Autonomy's Mike Lynch goes on offense in battle with HP

New blog aims to tell his side of the story
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Former Autonomy CEO Mike Lynch has decided the best defense is a good offense. That's why he he has built a new website to tell his side of the story in the ongoing drama with HP over his company's sale.

HP accused Autonomy of grossly misleading them during the due diligence period prior to HP's $10 billion purchase of his former company last year. HP (NYSE: HPQ) recently wrote off an astonishing $8.8 billion because of this and rumors have been flying about Autonomy's business practices ever since.

When people start questioning your integrity and the likes of the Wall Street Journal start reporting on supposed "red flags" around Autonomy accounting practices, the people who ran the company begin to look bad. As it is, Lynch and HP parted ways in May. Some reports said he was fired. Others said he left on his own, but either way, Autonomy sales did not, in the words of one report,"match expectations."

It's hard to say what happened, because as the New York Times reported, each one of the worlds' Big Four accounting firms has been over the books and two found they were fine and two found they weren't. Well, that's clear.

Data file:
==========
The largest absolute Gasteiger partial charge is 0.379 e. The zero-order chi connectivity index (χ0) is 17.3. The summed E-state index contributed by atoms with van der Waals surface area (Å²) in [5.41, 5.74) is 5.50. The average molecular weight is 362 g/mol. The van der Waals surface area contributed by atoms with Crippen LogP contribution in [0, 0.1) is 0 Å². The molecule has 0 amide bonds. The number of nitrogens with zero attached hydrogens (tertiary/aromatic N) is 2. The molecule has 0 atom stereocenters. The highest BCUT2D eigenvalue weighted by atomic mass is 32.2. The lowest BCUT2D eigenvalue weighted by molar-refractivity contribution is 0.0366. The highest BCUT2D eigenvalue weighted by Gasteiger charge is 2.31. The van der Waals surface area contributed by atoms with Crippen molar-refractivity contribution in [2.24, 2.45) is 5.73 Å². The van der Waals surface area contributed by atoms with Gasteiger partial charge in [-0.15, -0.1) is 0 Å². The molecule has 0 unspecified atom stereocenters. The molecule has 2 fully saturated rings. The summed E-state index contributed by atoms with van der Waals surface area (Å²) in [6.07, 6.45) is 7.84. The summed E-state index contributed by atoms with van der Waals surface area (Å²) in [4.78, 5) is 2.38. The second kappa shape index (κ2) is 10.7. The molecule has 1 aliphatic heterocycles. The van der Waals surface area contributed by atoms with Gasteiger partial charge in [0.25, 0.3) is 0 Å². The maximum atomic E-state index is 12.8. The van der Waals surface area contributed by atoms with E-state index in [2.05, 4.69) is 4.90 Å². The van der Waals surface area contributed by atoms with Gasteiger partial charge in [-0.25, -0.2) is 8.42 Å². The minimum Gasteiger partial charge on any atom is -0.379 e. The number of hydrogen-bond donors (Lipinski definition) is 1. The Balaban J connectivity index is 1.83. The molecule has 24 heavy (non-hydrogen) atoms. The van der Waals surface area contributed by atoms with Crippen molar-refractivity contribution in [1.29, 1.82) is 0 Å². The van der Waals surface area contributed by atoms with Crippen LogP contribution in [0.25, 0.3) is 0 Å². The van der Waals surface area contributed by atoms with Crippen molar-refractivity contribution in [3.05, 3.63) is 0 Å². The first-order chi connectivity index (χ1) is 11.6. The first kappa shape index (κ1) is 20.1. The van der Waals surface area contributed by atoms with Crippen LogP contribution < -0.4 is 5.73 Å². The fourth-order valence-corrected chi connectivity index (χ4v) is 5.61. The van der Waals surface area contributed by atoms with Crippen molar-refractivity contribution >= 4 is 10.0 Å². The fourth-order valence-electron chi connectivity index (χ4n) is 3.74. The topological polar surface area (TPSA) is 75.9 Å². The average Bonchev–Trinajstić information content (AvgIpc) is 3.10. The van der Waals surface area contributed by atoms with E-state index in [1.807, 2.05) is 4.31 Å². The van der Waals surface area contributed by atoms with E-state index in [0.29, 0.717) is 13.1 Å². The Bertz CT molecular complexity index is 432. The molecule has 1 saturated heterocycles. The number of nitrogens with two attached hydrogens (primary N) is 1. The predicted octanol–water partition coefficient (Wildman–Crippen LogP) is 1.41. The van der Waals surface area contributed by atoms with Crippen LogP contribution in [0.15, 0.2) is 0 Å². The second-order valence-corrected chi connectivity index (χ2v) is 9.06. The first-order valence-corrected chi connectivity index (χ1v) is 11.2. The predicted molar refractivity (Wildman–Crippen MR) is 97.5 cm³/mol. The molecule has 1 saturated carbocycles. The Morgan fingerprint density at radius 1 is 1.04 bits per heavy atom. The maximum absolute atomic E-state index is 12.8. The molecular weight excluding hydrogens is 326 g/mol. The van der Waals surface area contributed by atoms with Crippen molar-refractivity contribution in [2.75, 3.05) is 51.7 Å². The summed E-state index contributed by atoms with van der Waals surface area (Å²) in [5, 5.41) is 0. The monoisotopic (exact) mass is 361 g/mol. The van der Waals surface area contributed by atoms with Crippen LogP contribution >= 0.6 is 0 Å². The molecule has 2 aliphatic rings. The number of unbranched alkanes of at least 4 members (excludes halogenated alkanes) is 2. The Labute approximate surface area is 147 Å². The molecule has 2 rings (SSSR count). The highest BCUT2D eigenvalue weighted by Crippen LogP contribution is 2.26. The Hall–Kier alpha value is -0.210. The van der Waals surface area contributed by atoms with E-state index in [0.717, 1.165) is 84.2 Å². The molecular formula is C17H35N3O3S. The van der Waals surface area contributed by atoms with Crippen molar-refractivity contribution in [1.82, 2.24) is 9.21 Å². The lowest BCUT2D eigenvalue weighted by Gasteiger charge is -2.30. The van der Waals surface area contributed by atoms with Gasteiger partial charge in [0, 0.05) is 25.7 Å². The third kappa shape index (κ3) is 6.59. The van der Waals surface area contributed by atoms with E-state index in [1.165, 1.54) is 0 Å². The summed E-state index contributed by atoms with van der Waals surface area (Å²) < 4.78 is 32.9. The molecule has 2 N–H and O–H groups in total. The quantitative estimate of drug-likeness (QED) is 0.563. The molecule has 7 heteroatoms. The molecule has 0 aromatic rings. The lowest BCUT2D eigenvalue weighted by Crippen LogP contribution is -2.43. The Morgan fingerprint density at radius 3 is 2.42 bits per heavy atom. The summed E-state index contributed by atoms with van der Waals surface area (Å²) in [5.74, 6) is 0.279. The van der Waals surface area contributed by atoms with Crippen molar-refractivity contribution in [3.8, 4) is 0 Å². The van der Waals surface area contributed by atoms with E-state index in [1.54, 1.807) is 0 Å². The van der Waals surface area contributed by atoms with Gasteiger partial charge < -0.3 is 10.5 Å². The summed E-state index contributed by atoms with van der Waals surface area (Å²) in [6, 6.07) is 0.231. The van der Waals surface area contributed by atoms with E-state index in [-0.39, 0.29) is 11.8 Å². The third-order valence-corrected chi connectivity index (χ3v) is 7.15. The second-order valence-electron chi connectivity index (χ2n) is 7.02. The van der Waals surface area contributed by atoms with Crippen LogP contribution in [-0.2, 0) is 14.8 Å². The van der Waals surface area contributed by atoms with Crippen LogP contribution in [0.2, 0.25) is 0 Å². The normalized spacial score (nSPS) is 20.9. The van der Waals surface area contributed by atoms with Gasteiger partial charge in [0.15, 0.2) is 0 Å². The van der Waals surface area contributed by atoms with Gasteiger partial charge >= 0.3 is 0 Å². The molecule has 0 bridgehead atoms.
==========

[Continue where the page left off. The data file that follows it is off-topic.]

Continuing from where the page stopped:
So, what's a beleaguered executive to do? Lynch hit the talk shows and cable news networks like CNBC to defend his former company. He wrote an open letter to the HP Board of Directors demanding immediate action on the allegations, and he started a website and blog to defend his honor and his former company.

The blog itself, which is called AutonomyAccounts.org, isn't anything fancy. It has a basic WordPress setup. The home page consists of Lynch's open letter to the HP Board and a statement from the former management team at Autonomy, which rejects the allegations in no uncertain terms:

"The former management team of Autonomy was shocked to see this statement today, and flatly rejects these allegations, which are false."

The About page says it's basically a page where the former Autonomy management team can tell its side of the story.

The rest of the site includes Lynch's defense of his company on the previously mentioned CNBC interview, a timeline history of Autonomy, biography of Lynch, and a form to contact Lynch directly, along with a lengthy legal statement.

Is it a case of Lynch defending his honor or protesting too much? It's hard to say, but I'm a bit surprised actually that his lawyers let him go this far. You would think he would have been told in no uncertain terms to just keep quiet and let the legal process play out.

Instead, Lynch is trying some good old fashioned content marketing. It's not great content, but it does provide him an outlet, like everyone else, to tell his story. 

It's worth noting that at the HP Discover conference in Frankfurt this week, CEO Meg Whitman did allude to Autonomy. Computerworld reported that she stated HP was 100 percent committed to Autonomy and that it would be part of the HP growth strategy moving forward. That was probably an attempt to stop customers from bolting, as competitors step in and try to take advantage of customer insecurity and uncertainty around Autonomy due to the recent spate of bad news related to it.

For more information:
- see the New York Times article

Related Articles:
Fallout from HP-Autonomy deal fiasco continues
HP accuses Autonomy of accounting improprieties